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Moderna testing its Covid-19 vaccine on kids aged 6 months to 11 years old

Vaccinated people now make majority of Covid deaths
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Biotech company Moderna Inc. has started studying its Covid-19 vaccine in kids aged six (6) months to 11 years in the U.S. and Canada in order to test how effective the vaccine is in kids, the company announced on Tuesday.

Moderna Covid-19 vaccine trials in kids

According to a statement from the company Tuesday, the first group of children has been vaccinated in Moderna’s Phase 2/3 pediatric Covid-19 vaccine trial. Almost 6,750 kids in the US and Canada will enroll in the clinical trial, known as the KidCOVE study.

“We are glad to begin this Phase 2/3 study of mRNA-1273 in healthy children in the U.S. and Canada. This pediatric study will help us assess the potential safety and immunogenicity of our COVID-19 vaccine candidate in this important younger age population,” Moderna Chief Executive Stéphane Bancel said.

The majority of the Covid-19 vaccination campaigns in the U.S. have prioritized adults. Those who are more prone to diseases caused by the coronavirus than kids. Moderna and Johnson & Johnson’s vaccines are approved for use in adults 18 and above. Whereas Pfizer and BioNTech SE’s vaccines have the approval to use in people aged 16 and older.

The trial consists of two parts. In the first part, different dosages of the vaccine are being examined on the children. Kids aged 6 months to 1-year-old will get two doses of the vaccine at a 25 or a 50 or a 100 microgram stage. The time period between both vaccines would be around 28 days. Whereas, kids between 2 and 11 years will also get two doses at a 50 or a 100 microgram stage. Researchers will study the safety and immune reaction to the different doses. This way they will identify which one to continue in the second part of the trial.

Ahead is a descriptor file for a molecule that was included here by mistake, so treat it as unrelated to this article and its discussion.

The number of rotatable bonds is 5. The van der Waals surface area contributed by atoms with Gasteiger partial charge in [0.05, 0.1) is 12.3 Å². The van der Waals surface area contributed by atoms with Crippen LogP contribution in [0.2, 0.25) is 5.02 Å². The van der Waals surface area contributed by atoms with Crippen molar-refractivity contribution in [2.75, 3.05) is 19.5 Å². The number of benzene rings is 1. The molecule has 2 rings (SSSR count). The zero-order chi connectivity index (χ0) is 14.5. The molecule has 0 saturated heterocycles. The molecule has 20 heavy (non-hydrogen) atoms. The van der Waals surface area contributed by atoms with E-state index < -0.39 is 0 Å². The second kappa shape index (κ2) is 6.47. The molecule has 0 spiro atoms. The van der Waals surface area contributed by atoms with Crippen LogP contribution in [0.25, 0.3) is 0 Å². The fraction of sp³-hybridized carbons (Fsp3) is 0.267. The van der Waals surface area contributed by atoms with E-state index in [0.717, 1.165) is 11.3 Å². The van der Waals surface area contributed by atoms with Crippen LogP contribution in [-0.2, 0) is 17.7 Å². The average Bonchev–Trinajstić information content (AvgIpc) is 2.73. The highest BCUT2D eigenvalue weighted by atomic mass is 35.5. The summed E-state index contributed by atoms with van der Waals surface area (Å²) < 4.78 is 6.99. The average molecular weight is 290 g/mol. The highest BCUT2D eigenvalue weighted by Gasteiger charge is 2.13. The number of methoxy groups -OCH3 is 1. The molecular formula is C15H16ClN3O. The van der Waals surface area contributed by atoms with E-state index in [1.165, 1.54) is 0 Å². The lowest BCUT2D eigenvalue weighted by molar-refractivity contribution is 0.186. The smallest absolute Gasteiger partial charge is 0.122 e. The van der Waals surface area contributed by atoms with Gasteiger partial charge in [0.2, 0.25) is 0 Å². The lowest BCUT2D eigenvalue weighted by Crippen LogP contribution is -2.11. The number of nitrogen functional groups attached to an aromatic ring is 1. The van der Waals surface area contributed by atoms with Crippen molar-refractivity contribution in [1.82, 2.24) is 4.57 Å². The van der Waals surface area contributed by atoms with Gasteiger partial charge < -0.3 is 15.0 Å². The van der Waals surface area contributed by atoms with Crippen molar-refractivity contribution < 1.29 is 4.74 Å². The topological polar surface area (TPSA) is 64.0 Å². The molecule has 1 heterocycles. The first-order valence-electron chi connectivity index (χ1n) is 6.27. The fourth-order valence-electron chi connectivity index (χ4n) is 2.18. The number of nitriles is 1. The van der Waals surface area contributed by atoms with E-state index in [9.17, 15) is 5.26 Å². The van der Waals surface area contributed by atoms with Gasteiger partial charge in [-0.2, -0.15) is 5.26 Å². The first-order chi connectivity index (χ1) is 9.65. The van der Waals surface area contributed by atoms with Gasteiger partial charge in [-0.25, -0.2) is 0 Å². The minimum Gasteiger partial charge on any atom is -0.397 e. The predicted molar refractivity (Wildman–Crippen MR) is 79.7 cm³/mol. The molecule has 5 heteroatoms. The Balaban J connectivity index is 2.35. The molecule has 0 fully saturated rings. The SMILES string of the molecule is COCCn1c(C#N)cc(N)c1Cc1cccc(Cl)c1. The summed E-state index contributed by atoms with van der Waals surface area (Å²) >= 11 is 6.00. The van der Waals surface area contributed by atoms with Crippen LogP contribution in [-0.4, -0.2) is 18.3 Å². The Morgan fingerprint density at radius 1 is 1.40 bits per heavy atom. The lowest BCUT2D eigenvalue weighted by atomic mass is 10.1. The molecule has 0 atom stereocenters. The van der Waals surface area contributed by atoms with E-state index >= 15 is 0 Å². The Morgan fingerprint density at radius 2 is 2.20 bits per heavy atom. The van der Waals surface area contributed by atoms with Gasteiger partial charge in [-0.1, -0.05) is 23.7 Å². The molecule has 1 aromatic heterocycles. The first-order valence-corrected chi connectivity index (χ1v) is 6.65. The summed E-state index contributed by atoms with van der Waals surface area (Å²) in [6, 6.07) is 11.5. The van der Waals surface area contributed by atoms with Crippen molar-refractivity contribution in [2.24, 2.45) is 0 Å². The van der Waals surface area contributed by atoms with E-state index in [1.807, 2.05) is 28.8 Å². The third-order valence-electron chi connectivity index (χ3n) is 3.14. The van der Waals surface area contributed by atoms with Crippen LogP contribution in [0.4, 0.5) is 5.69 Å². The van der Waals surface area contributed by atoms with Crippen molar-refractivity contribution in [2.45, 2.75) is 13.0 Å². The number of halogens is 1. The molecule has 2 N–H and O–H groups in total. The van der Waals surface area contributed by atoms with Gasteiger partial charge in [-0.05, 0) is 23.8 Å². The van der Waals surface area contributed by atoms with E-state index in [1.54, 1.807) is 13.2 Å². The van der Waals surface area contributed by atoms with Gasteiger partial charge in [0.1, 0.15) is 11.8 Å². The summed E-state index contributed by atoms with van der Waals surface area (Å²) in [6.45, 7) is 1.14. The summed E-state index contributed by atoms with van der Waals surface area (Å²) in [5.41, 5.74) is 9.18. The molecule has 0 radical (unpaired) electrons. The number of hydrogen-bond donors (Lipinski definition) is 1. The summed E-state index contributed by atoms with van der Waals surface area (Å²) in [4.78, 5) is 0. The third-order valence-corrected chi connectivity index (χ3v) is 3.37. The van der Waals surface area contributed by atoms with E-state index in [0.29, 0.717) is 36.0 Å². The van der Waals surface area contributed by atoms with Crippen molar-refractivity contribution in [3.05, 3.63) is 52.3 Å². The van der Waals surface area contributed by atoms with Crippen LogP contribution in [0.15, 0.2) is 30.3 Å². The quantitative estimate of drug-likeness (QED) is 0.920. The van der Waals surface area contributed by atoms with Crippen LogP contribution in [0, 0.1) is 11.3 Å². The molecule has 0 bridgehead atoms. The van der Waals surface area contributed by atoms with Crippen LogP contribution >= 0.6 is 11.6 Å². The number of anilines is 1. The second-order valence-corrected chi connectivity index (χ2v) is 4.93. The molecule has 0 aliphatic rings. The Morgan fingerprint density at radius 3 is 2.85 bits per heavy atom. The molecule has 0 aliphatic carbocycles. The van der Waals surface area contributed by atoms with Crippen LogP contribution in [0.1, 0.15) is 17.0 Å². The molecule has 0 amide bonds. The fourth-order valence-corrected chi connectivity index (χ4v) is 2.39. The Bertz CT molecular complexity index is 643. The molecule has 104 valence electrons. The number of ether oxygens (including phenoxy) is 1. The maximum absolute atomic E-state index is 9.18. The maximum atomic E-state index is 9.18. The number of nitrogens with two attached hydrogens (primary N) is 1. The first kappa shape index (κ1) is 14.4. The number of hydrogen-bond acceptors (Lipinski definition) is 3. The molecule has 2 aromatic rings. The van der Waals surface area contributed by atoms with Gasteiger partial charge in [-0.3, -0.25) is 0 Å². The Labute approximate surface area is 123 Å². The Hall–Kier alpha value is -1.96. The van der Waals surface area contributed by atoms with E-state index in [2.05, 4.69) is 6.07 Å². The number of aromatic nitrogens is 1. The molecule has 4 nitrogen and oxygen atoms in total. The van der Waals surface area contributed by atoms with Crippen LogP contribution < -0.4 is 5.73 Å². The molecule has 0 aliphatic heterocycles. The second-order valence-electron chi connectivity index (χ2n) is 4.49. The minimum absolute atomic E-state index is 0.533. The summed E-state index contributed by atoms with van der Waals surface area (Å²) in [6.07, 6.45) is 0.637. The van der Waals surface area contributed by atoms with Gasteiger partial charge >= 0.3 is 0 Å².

Immune-response Marker

According to Moderna, “They will determine the effectiveness of the vaccine in children either by using an immune-response marker known as a correlate of protection if one is determined. Or by comparing their immune responses to those seen in young adults.”

Furthermore, the study is taking place in collaboration with the National Institute of Allergy and Infectious Diseases and the Biomedical Advanced Research and Development Authority.

About the author

Brendan Byrne

While studying economics, Brendan found himself comfortably falling down the rabbit hole of restaurant work, ultimately opening a consulting business and working as a private wine buyer. On a whim, he moved to China, and in his first week following a triumphant pub quiz victory, he found himself bleeding on the floor based on his arrogance. The same man who put him there offered him a job lecturing for the University of Wales in various sister universities throughout the Middle Kingdom. While primarily lecturing in descriptive and comparative statistics, Brendan simultaneously earned an Msc in Banking and International Finance from the University of Wales-Bangor. He's presently doing something he hates, respecting French people. Well, two, his wife and her mother in the lovely town of Antigua, Guatemala.

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